I was working on a project recently where I ran into a situation where
WP_Query, well actually it was
WP_User_Query, just would not work. So I feel back to raw SQL through
wpdb and to my astonishment PHPCS with WordPress coding standards discourages the use of
wpdb. I know it is not a total outright do not use but still. It got me to thinking maybe
WP_Query abstracts too much away from the developer.
I am definitely not advocating writing MySQL you should use some layer of abstraction primarily for security reasons. Not because MySQL is insecure, but you are human it is safer if the tool you use forces you to be secure. Which
WP_Query definitely makes your code more secure but it can make it harder to understand what is going on under the hood. This can be an issue with performance if you are not careful. WordPress can be somewhat of a black box that can hurt you just as much as it helps.
If you are not already using Query Monitor go download it right now and run it on one of your sites. Preferably on a page that is rather complex with many queries you may be surprised what you find. It helps to open the black box up a little so you can see the actual queries that run on every page. This is somewhat eye-opening since you look at
WP_Query as how retrieve posts. However, you never may actually see how
WP_Query actually retrieves posts.
Granted in the majority of cases
WP_Query is probably more efficient than you writing the queries yourself. It definitely makes it easier to retrieve data than writing your own MySQL. Which is the primary reason why I think it abstracts a little too much since you are removed from the database in almost every situation. If something is easy everyone will be able to do it even if they do not understand the consequences which are why WordPress sometimes gets a bad wrap for being slow. Between slow MySQL queries and plugins loading more resources then they need these are the primary issues, I have seen on WordPress page speed.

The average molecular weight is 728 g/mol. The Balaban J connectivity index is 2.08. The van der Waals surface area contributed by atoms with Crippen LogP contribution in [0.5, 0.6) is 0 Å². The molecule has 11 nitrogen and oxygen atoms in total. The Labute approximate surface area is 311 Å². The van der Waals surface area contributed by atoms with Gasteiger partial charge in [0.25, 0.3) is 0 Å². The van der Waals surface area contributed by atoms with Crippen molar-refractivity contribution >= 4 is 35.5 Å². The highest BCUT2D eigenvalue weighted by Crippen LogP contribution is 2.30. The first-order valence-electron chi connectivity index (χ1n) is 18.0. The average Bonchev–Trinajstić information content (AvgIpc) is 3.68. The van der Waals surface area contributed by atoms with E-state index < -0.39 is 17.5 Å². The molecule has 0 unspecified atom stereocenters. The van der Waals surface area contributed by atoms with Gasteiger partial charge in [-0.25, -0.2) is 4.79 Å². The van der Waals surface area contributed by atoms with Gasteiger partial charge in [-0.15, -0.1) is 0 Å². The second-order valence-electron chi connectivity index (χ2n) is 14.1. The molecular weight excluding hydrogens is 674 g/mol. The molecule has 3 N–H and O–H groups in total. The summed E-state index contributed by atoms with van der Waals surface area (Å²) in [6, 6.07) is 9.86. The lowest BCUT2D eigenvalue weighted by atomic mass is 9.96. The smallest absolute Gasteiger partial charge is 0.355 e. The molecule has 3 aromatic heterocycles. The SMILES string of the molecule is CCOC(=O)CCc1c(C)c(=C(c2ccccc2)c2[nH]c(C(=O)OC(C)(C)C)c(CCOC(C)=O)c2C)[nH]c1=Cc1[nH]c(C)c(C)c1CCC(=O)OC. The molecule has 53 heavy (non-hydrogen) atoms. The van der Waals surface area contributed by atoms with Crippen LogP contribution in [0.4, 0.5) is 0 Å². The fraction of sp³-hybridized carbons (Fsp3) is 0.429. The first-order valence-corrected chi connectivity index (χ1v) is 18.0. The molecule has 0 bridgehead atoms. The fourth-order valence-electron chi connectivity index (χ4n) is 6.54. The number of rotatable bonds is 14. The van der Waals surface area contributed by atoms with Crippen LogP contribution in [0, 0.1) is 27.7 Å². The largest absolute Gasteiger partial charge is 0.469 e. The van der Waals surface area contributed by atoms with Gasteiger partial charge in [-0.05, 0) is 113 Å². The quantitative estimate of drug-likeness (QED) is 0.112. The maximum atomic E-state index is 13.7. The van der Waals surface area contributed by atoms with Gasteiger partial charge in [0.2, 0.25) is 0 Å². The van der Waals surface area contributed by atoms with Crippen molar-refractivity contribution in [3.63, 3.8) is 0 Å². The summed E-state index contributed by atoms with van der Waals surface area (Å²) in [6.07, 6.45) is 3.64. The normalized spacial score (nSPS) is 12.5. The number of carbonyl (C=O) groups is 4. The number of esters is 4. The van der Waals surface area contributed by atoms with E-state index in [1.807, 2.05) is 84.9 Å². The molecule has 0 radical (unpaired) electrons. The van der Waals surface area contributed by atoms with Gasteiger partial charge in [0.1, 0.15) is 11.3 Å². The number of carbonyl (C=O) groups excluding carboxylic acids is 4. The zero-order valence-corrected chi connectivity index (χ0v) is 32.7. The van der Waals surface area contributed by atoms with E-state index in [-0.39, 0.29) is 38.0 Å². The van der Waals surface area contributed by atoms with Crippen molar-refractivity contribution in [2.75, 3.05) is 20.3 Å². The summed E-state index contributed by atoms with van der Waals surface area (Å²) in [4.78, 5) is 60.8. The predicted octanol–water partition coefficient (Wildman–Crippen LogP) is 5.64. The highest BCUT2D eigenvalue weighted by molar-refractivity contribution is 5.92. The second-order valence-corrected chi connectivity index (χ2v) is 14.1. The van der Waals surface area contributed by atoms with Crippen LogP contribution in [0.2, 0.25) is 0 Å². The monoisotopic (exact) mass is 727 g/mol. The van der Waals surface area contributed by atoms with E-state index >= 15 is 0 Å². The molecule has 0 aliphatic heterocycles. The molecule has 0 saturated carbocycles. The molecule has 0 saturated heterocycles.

The one thing I would love to see abstracted which
WP_Query does not is to allow for different database drivers. This could definitely improve performance depending on what type of data you are storing. Granted WordPress is an older project and I know a few releases back everything was migrated from the MySQL extension to MySQLi. However, I would love to see WordPress migrate to using PDO which you actually interact with much like you would have with
$wpdb. I know this is just a wish and being an older project it would be a monumental task to migrate I would guess. However, this is one of the main reasons why you abstract things like database access. If you have to update it at a later date it's much easier to update a few classes instead of many random files.
I think it is just something to ponder. It is definitely an issue I have seen with a lot of tools that seem like a black box. Unfortunately in those situations it almost seems like there is an aversion to peer inside. You do not need to know everything about the tools you use but you should at least know why you are using them. This will help you make an informed decision next time you need to use the black box tool.